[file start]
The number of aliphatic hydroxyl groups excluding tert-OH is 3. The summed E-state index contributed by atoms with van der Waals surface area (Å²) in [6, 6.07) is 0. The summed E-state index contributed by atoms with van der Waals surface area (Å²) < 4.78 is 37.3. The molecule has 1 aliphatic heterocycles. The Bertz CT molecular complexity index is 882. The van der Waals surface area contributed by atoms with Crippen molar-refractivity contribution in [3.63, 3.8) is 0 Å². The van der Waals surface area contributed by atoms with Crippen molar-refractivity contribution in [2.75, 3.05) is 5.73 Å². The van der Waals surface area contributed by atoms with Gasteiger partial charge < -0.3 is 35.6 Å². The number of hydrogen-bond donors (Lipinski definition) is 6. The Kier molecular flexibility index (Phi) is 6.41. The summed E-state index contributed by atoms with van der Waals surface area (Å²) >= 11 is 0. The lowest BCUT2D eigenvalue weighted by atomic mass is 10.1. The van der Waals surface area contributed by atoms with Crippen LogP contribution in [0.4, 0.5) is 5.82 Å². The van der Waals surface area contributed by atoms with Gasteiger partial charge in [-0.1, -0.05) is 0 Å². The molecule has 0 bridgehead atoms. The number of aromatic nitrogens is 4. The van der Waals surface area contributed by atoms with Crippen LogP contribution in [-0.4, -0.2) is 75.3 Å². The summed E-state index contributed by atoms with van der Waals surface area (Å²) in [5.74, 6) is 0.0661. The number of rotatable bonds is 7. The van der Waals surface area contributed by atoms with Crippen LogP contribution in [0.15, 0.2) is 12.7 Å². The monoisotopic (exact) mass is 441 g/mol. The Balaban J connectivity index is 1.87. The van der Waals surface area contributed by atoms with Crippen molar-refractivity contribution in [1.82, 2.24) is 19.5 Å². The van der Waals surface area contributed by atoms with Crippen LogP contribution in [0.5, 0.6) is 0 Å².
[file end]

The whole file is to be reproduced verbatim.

The number of aliphatic hydroxyl groups excluding tert-OH is 3. The summed E-state index contributed by atoms with van der Waals surface area (Å²) in [6, 6.07) is 0. The summed E-state index contributed by atoms with van der Waals surface area (Å²) < 4.78 is 37.3. The molecule has 1 aliphatic heterocycles. The Bertz CT molecular complexity index is 882. The van der Waals surface area contributed by atoms with Crippen molar-refractivity contribution in [3.63, 3.8) is 0 Å². The van der Waals surface area contributed by atoms with Crippen molar-refractivity contribution in [2.75, 3.05) is 5.73 Å². The van der Waals surface area contributed by atoms with Gasteiger partial charge < -0.3 is 35.6 Å². The number of hydrogen-bond donors (Lipinski definition) is 6. The Kier molecular flexibility index (Phi) is 6.41. The summed E-state index contributed by atoms with van der Waals surface area (Å²) >= 11 is 0. The lowest BCUT2D eigenvalue weighted by atomic mass is 10.1. The van der Waals surface area contributed by atoms with Crippen LogP contribution in [0.4, 0.5) is 5.82 Å². The van der Waals surface area contributed by atoms with Gasteiger partial charge in [-0.1, -0.05) is 0 Å². The molecule has 0 bridgehead atoms. The number of aromatic nitrogens is 4. The van der Waals surface area contributed by atoms with Crippen LogP contribution in [-0.4, -0.2) is 75.3 Å². The summed E-state index contributed by atoms with van der Waals surface area (Å²) in [5.74, 6) is 0.0661. The number of rotatable bonds is 7. The van der Waals surface area contributed by atoms with Crippen LogP contribution in [0.15, 0.2) is 12.7 Å². The monoisotopic (exact) mass is 441 g/mol. The Balaban J connectivity index is 1.87. The van der Waals surface area contributed by atoms with Crippen molar-refractivity contribution in [1.82, 2.24) is 19.5 Å². The van der Waals surface area contributed by atoms with Crippen LogP contribution in [0.5, 0.6) is 0 Å².